When Texans vote, they expect transparent elections will not extend to violating the secrecy of their ballots. However, recent developments have brought this into question.

During a Texas House Elections Committee hearing this week, lawmakers probed the Secretary of State’s office following reports suggesting that ballot secrecy might be compromised.

Christina Adkins, Elections Director at the Secretary of State’s office, explained that some individuals claim to unmask votes using an undisclosed algorithm. But it’s unclear if an algorithm is to blame for ballots being linked to voters or just a complex process of elimination.

The “algorithm” has not been reviewed by the Secretary of State or Attorney General’s office, but it was a focal point of this week’s hearing. During the hearing, State Reps. Dustin Burrows (R-Lubbock) and Giovanni Capriglione (R-Southlake) expressed strong concerns and a desire to address this issue urgently.

Testimony during the hearing highlighted that the true problem might not be a top-secret algorithm, but a methodical process of elimination. Given the fragmented nature of weeks-long early countywide polling, it’s possible in low-turnout scenarios to triangulate a ballot belonging to a specific individual.

Chairman Reggie Smith (R-Van Alstyne) summed up the situation: “To get a summary here, with regard to the problem, what we have here are two routes. One is this algorithm, which we’re not sure is really a problem, and the second one is this process of elimination, which we know is a problem.”

Christine Welborn with Advancing Integrity says the state must proceed carefully to address this issue. “On the one hand, the secrecy of the ballot must be maintained, but legislation to increase transparency over the past several legislative sessions needn’t be a victim to this effort.”

A couple of potential solutions to stop individuals from unmasking ballots were discussed during the hearing.

The first was adjusting precinct drawing rules to increase voter numbers per precinct, making it more difficult to guess which votes or ballots belong to which voter.

The second solution, aggregating results, would mean combined reporting from adjacent precincts to obscure voting patterns. However, this solution could impact election recounts and their costs in high-turnout elections, necessitating careful configuration.

Adkins directly addressed worries about ballot information being printed onto ballots linking back to voters. She assured the committee the Secretary of State’s office has never been able to replicate claims of ballots being printed with information linking back to an individual vote.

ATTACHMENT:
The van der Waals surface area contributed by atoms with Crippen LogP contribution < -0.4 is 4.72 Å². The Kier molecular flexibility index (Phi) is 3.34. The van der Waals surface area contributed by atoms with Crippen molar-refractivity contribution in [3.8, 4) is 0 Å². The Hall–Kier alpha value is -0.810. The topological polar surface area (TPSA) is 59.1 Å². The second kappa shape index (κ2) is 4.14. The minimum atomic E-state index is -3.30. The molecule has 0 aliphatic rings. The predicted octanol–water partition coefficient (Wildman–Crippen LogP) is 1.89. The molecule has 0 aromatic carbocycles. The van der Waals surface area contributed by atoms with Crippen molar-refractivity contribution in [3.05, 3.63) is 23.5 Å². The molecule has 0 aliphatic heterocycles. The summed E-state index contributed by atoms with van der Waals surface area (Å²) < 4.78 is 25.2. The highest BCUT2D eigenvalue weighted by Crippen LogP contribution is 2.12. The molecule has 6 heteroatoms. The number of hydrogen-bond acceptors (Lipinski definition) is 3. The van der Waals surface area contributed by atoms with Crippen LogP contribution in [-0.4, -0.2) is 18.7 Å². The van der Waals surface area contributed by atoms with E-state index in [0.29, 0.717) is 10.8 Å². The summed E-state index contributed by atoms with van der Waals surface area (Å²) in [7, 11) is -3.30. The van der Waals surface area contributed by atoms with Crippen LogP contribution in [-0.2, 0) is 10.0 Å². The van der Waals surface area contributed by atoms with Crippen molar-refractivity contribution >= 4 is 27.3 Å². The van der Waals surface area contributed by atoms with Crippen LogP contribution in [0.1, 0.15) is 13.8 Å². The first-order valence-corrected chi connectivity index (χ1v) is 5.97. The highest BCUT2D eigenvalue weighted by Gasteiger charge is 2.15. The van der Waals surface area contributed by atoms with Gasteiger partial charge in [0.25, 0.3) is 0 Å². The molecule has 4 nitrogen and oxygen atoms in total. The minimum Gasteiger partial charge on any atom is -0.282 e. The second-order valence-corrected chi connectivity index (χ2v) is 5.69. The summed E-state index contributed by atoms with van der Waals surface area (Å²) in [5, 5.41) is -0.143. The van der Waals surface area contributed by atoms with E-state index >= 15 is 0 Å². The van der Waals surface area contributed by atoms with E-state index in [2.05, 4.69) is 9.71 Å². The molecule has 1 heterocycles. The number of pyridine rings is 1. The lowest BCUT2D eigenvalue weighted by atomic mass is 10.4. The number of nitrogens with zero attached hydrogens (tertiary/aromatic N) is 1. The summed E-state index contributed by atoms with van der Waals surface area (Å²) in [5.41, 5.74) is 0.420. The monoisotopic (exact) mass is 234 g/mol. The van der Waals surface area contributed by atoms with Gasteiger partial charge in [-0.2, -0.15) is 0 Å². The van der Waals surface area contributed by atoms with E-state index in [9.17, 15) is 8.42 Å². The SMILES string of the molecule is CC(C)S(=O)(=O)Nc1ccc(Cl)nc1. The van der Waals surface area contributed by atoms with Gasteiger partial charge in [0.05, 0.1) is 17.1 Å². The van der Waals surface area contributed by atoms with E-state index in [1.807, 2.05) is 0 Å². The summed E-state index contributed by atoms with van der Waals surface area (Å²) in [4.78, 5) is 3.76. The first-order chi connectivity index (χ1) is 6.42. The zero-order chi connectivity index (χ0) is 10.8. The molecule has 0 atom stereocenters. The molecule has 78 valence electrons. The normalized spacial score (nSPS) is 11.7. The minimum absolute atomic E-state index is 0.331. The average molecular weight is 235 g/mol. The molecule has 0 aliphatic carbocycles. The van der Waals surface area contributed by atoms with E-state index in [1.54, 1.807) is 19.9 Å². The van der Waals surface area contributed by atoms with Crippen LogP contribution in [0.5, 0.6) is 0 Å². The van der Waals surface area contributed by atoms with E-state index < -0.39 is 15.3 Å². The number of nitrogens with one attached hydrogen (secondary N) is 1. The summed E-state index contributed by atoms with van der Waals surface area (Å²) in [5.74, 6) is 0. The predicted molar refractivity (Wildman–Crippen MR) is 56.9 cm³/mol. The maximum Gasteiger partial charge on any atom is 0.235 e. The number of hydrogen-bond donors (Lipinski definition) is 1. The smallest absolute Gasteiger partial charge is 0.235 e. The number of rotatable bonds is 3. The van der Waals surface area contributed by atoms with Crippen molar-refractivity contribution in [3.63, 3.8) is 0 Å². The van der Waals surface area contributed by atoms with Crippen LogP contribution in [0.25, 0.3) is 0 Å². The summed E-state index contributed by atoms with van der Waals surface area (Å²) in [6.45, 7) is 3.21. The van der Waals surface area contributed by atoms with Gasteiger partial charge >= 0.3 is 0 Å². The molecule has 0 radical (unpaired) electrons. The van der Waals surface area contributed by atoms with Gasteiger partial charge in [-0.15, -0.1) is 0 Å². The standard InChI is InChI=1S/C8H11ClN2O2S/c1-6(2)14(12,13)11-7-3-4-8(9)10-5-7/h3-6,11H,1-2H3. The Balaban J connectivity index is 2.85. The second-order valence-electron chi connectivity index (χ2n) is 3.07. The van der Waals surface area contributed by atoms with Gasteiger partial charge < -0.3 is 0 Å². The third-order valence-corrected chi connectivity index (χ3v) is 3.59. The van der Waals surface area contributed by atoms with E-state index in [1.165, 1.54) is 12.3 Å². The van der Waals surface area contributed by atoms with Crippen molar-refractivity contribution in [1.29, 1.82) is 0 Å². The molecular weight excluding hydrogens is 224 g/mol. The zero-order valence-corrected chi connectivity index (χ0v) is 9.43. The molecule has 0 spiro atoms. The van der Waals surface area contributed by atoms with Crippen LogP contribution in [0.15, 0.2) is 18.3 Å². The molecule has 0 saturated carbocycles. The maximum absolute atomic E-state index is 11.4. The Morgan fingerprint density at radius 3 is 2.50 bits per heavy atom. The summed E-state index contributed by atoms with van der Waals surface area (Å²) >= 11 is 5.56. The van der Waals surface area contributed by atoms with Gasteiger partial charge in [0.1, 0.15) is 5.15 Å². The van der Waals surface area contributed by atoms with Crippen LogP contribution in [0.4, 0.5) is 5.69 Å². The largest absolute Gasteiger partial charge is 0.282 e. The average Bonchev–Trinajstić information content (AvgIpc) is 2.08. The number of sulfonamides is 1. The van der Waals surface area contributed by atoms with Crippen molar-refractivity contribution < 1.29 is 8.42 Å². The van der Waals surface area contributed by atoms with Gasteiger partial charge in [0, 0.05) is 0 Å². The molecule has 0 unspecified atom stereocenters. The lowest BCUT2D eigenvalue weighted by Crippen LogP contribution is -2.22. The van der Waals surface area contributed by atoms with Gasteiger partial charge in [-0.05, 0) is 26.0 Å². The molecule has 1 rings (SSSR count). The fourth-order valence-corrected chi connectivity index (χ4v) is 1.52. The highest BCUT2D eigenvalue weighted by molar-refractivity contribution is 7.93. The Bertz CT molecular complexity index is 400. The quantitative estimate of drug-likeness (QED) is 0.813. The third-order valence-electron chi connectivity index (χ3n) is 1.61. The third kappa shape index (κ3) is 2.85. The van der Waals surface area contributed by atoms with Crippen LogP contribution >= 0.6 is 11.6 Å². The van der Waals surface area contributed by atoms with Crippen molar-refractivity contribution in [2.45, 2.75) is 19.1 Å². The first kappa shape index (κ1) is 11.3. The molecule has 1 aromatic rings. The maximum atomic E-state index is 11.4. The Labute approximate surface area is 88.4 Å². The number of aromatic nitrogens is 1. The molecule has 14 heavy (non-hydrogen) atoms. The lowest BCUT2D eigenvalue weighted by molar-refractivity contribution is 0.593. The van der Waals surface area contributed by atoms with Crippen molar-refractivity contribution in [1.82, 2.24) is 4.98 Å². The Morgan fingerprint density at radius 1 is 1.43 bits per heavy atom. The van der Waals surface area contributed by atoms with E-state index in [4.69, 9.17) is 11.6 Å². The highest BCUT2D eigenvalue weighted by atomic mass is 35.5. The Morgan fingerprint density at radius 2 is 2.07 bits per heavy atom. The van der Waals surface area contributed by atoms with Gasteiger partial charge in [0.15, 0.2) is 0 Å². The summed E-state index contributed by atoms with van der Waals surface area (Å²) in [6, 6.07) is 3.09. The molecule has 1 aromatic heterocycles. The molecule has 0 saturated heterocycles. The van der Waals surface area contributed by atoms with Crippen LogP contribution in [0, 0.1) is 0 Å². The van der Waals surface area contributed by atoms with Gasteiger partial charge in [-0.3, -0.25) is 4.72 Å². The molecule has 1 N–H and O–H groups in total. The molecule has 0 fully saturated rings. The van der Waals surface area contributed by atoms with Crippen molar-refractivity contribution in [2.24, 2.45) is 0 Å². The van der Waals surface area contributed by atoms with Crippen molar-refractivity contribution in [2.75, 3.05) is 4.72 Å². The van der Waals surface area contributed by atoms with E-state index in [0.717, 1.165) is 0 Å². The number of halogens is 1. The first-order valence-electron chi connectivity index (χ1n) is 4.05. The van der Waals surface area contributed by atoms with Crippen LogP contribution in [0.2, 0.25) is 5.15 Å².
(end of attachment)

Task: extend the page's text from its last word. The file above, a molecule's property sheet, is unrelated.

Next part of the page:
A representative from ES&S, a voting system vendor, confirmed: “ES&S does not produce ballots that can be traced back to individual voters.”

A representative from Hart InterCivic, a Texas-based voting system vendor, gave the committee similar assurances.

ES&S and Hart produce the only two voting systems that are certified for use in Texas.

State Rep. Valoree Swanson (R-Spring) expressed skepticism over efforts to move to sequentially numbered ballots during an exchange with Adkins. “They have this demand that we go back to sequentially numbered ballots, like that seems worse to me.”

According to Adkins, the Texas Constitution has a provision for numbering ballots for them to be linked back to specific voters.

“It was not to prioritize ballot secrecy; in fact, it was just the opposite,” Adkins testified. “It was specifically to tie it to a voter.”

The Attorney General’s office has issued several rulings confirming that government entities have a legal duty to protect ballot secrecy by redacting personally identifying information on election records when a Public Information Act request is made.

This hearing set the stage for the 2025 legislative session.

Other topics included updates on how elections are being run in Harris County and how Texas is verifying voter rolls since exiting the Electronic Registration Information Center (ERIC).

Senate Bill 1070, a Texas GOP priority in 2023, modified the election code to end Texas’ participation in the ERIC interstate crosscheck program. Adkins said the state is developing a new system, set to roll out in 2025, that aims to modernize and secure programming and matching protocols by going directly to data sources without additional requirements that were included with participation in ERIC.

Daniel Greer

Daniel Greer is the Director of Innovation for Texas Scorecard.